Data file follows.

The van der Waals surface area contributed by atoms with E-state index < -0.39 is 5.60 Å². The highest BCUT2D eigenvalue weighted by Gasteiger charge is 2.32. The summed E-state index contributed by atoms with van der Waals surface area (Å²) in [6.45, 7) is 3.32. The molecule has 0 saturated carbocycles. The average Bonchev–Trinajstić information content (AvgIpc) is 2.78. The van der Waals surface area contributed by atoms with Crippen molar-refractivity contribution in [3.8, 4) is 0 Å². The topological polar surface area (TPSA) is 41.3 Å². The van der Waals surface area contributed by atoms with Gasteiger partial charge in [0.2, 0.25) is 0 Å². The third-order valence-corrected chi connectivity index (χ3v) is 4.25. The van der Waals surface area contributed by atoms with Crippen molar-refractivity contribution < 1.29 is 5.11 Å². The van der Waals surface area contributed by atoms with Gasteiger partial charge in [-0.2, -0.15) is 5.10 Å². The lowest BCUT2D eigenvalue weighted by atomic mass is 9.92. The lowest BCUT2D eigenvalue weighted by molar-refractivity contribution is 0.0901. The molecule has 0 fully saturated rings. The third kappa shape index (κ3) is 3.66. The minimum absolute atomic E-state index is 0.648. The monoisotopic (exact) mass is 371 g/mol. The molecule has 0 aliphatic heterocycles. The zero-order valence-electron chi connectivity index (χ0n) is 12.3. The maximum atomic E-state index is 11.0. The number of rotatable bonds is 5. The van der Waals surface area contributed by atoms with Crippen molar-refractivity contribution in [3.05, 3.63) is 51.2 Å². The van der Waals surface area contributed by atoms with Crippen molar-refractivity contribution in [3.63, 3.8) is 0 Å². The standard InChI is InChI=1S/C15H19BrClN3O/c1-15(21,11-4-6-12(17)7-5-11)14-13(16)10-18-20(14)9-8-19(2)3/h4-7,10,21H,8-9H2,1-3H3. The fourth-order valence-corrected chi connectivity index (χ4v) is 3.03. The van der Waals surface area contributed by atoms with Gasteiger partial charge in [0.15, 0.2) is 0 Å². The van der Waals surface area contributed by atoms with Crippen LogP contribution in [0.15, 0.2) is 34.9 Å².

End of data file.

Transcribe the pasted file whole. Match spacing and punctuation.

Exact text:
The van der Waals surface area contributed by atoms with E-state index < -0.39 is 5.60 Å². The highest BCUT2D eigenvalue weighted by Gasteiger charge is 2.32. The summed E-state index contributed by atoms with van der Waals surface area (Å²) in [6.45, 7) is 3.32. The molecule has 0 saturated carbocycles. The average Bonchev–Trinajstić information content (AvgIpc) is 2.78. The van der Waals surface area contributed by atoms with Crippen molar-refractivity contribution in [3.8, 4) is 0 Å². The topological polar surface area (TPSA) is 41.3 Å². The van der Waals surface area contributed by atoms with Gasteiger partial charge in [0.2, 0.25) is 0 Å². The third-order valence-corrected chi connectivity index (χ3v) is 4.25. The van der Waals surface area contributed by atoms with Crippen molar-refractivity contribution < 1.29 is 5.11 Å². The van der Waals surface area contributed by atoms with Gasteiger partial charge in [-0.2, -0.15) is 5.10 Å². The lowest BCUT2D eigenvalue weighted by atomic mass is 9.92. The lowest BCUT2D eigenvalue weighted by molar-refractivity contribution is 0.0901. The molecule has 0 fully saturated rings. The third kappa shape index (κ3) is 3.66. The minimum absolute atomic E-state index is 0.648. The monoisotopic (exact) mass is 371 g/mol. The molecule has 0 aliphatic heterocycles. The zero-order valence-electron chi connectivity index (χ0n) is 12.3. The maximum atomic E-state index is 11.0. The number of rotatable bonds is 5. The van der Waals surface area contributed by atoms with Crippen molar-refractivity contribution in [3.05, 3.63) is 51.2 Å². The van der Waals surface area contributed by atoms with Crippen molar-refractivity contribution in [3.63, 3.8) is 0 Å². The standard InChI is InChI=1S/C15H19BrClN3O/c1-15(21,11-4-6-12(17)7-5-11)14-13(16)10-18-20(14)9-8-19(2)3/h4-7,10,21H,8-9H2,1-3H3. The fourth-order valence-corrected chi connectivity index (χ4v) is 3.03. The van der Waals surface area contributed by atoms with Gasteiger partial charge in [0.15, 0.2) is 0 Å². The van der Waals surface area contributed by atoms with Crippen LogP contribution in [0.15, 0.2) is 34.9 Å².